Tuesday, April 24, 2012

Half Dimes (1794 - 1873)


The Half Dime was one of the first denominations introduced in the United States. After the Act of April 2, 1972 that authorized the issuance of silver 5 cents, the first Half Dimes were struck only in 1794 even thought the half dimes were in the making process since 1792. The first half dime introduced for circulating was the Flowing Hair (Bust) Half Dime, designed by Robert Scot. This design was used on all silver denominations of the time in an attempt to standardize their appearance. The concept of almost identical designs for coins with identical metal composition was used all through 19th century on circulation American coins. The 1802 Draped Bust, Heraldic Eagle half dime is one of the classic rarities in the U.S. coinage series and only very few pieces are known to exist. Proof coins began to be struck in 1860 at the Philadelphia Mint. Half dimes from 1863 to 1870 are all very rare to find.

The Flowing Hair Half Dime (1794 - 1795) displayed on the obverse a portrait of Liberty with flowing hair and facing right, surrounded by 15 stars. On the reverse, an eagle was perched on a cloud, surrounded by an olive branch and UNITED STATES OF AMERICA. It seemed that this first design raised a lot of criticism from the people, who thought the representation of Liberty was horrible and the eagle looked more like a malnourished turkey. In 1796, this design was replaced by Scot's Draped Bust Half Dime, a type that had a Small Eagle Reverse in 1796 and 1797, similar to the eagle on the previous Bust design, and a Heraldic Eagle Reverse from 1800 to 1805. The Heraldic Eagle design displayed the Great Seal of the United States on the reverse, known also to collectors as the Large Eagle. In 1805, the production of Half Dimes ceased until 1829. The denomination appears for the first time on half dimes in 1829 on the reverse, when the Mint issued the Capped Bust half dime, a design that lasted until 1837. This time, Liberty was facing left and was surrounded by 13 stars instead of 15. The reverse had a majestic eagle holding an olive branch in its right claw and arrows in its left claw. The motto E PLURIBUS UNUM was introduced too, placed on a ribbon above the eagle.

In 1837, a new design was introduced for the half dime - the Seated Liberty designed by Christian Gobrecht. A design that appeared first on silver dollars in 1836, it displayed Miss Liberty sitting on a rock and with a shield in front of her. In her right hand, Liberty was holding a scroll - or others would say a ribbon - with LIBERTY on it. With her left hand, Liberty was holding a pole with a liberty cap on top. The reoccurring theme of Liberty surrounded by 13 stars is present as well. For the reverse, Gobrecht put the denomination HALF DIME in the middle, surrounded by an olive branch with a bow. This design underwent numerous changes along the years, many of them recorded as Varieties. The first Variety with No Stars on obverse was minted in 1837-1838. In 1838 through 1853, the Variety 2 with Stars on obverse was minted for circulation - 13 stars were added and surrounded Liberty. Starting 1838, Seated Liberty half dimes were minted at the New Orleans mint also, showing an O for the mintmark located above the bow on the reverse. The 1838-O Seated Half Dime is more easily available in low grades and far more rare in higher grades.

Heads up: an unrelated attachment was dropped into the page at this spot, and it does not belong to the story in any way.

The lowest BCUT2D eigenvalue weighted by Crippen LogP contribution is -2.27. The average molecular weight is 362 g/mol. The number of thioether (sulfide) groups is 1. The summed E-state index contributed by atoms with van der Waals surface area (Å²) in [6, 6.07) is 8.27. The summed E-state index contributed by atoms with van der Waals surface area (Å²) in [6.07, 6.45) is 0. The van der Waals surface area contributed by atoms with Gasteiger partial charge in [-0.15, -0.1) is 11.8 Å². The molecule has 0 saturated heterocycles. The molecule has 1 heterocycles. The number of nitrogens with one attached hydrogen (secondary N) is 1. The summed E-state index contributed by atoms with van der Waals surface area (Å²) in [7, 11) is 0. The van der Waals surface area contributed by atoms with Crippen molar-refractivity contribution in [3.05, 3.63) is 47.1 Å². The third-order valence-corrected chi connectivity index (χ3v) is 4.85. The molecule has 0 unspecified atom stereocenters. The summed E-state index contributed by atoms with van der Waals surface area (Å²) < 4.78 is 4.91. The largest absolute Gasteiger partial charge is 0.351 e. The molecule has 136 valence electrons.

Within Variety 2, the half dimes were minted some with No Drapery from Elbow (1837-1840) and others With Drapery from Elbow (1840 on). In 1840, although initially guided to make some improvements in the Seated Liberty design, Robert Ball Hughes made some big changes on Liberty - he fattened her arms and body, enlarged her head, flattened her bosom, changed her decollete, chipped away much of the rock she sat on, moved her shield to an upright position, and changed her clothing, also adding extra drapery. This design appeared first on dollars, quarters and dimes. Even though these "improvements" were supposed to improve the striking quality and design, it seems that it actually weakened the strike in all denominations from 1840 till 1858. "Full Head" coins are very rare or unknown of for this period.

After the gold rush in California and the rise in price of silver, the third Variety for Half Dimes emerged with Arrows at the Date (1853-1855) to denote the reduction of weight under the laws of the Act of February, 1853. Arrows at date were also placed on dimes, quarters and halves during that period. Variety 3 half dimes were minted at Philadelphia, New Orleans and San Francisco mints. Since all half dimes from this period were given to circulation, there are very few in high grade. In 1860, the Seated Liberty design was changed again when mint designer James Longacre switched the legend UNITED STATES OF AMERICA from the reverse to the obverse, and placed a "Cereal Wreath" on the reverse, around the denomination.

The Executive Coin Company is one of the top coin dealers in United States who offers a wide variety of Half Dimes in different grades and condition. Our selection includes early date half dimes like the 1796 Draped Bust Half dime and other early 1800s half dimes in high grades. We also offer half dime in different varieties like the No Stars Liberty Seated half dime and Seated half dimes With Stars, as well as Half Dimes with No Drapery, Arrows at Date, Obverse Stars and Legend on the obverse. All coins we display are expertly photographed with great care and accuracy to help you make the best choice for your unique collection! Check out our online selection below.